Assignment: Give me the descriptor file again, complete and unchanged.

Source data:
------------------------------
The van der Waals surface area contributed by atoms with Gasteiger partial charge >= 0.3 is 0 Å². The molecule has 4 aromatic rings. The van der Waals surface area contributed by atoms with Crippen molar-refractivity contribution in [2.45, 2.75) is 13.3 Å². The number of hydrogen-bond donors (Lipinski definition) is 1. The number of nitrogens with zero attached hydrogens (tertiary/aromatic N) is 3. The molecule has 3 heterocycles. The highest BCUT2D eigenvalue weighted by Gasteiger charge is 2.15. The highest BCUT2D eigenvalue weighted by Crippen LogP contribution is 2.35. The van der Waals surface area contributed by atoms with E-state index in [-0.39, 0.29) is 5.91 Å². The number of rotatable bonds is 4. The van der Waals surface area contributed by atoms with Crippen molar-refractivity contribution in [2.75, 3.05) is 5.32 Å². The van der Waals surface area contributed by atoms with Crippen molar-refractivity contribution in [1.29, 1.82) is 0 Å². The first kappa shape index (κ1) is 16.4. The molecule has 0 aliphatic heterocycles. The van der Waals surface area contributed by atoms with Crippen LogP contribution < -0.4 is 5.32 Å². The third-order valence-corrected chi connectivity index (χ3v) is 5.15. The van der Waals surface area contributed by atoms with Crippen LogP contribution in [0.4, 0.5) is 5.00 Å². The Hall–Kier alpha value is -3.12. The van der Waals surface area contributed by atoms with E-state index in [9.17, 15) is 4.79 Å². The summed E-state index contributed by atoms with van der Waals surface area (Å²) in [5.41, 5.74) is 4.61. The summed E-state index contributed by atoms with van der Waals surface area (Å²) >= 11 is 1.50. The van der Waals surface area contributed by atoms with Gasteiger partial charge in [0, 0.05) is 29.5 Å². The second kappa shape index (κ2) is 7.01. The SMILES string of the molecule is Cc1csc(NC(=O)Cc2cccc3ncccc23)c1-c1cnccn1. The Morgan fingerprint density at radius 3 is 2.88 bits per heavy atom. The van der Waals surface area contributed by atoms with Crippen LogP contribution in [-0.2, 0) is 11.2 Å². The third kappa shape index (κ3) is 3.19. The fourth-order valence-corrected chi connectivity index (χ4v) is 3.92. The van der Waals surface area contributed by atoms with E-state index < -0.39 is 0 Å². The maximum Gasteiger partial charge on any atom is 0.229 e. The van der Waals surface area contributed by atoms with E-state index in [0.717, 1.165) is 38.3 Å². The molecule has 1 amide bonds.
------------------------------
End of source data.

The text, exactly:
The van der Waals surface area contributed by atoms with Gasteiger partial charge >= 0.3 is 0 Å². The molecule has 4 aromatic rings. The van der Waals surface area contributed by atoms with Crippen molar-refractivity contribution in [2.45, 2.75) is 13.3 Å². The number of hydrogen-bond donors (Lipinski definition) is 1. The number of nitrogens with zero attached hydrogens (tertiary/aromatic N) is 3. The molecule has 3 heterocycles. The highest BCUT2D eigenvalue weighted by Gasteiger charge is 2.15. The highest BCUT2D eigenvalue weighted by Crippen LogP contribution is 2.35. The van der Waals surface area contributed by atoms with E-state index in [-0.39, 0.29) is 5.91 Å². The number of rotatable bonds is 4. The van der Waals surface area contributed by atoms with Crippen molar-refractivity contribution in [2.75, 3.05) is 5.32 Å². The van der Waals surface area contributed by atoms with Crippen molar-refractivity contribution in [1.29, 1.82) is 0 Å². The first kappa shape index (κ1) is 16.4. The molecule has 0 aliphatic heterocycles. The van der Waals surface area contributed by atoms with Crippen LogP contribution < -0.4 is 5.32 Å². The third-order valence-corrected chi connectivity index (χ3v) is 5.15. The van der Waals surface area contributed by atoms with Crippen LogP contribution in [0.4, 0.5) is 5.00 Å². The Hall–Kier alpha value is -3.12. The van der Waals surface area contributed by atoms with E-state index in [9.17, 15) is 4.79 Å². The summed E-state index contributed by atoms with van der Waals surface area (Å²) in [5.41, 5.74) is 4.61. The summed E-state index contributed by atoms with van der Waals surface area (Å²) >= 11 is 1.50. The van der Waals surface area contributed by atoms with Gasteiger partial charge in [0, 0.05) is 29.5 Å². The second kappa shape index (κ2) is 7.01. The SMILES string of the molecule is Cc1csc(NC(=O)Cc2cccc3ncccc23)c1-c1cnccn1. The Morgan fingerprint density at radius 3 is 2.88 bits per heavy atom. The van der Waals surface area contributed by atoms with Crippen LogP contribution in [-0.2, 0) is 11.2 Å². The third kappa shape index (κ3) is 3.19. The fourth-order valence-corrected chi connectivity index (χ4v) is 3.92. The van der Waals surface area contributed by atoms with E-state index < -0.39 is 0 Å². The maximum Gasteiger partial charge on any atom is 0.229 e. The van der Waals surface area contributed by atoms with E-state index in [0.717, 1.165) is 38.3 Å². The molecule has 1 amide bonds.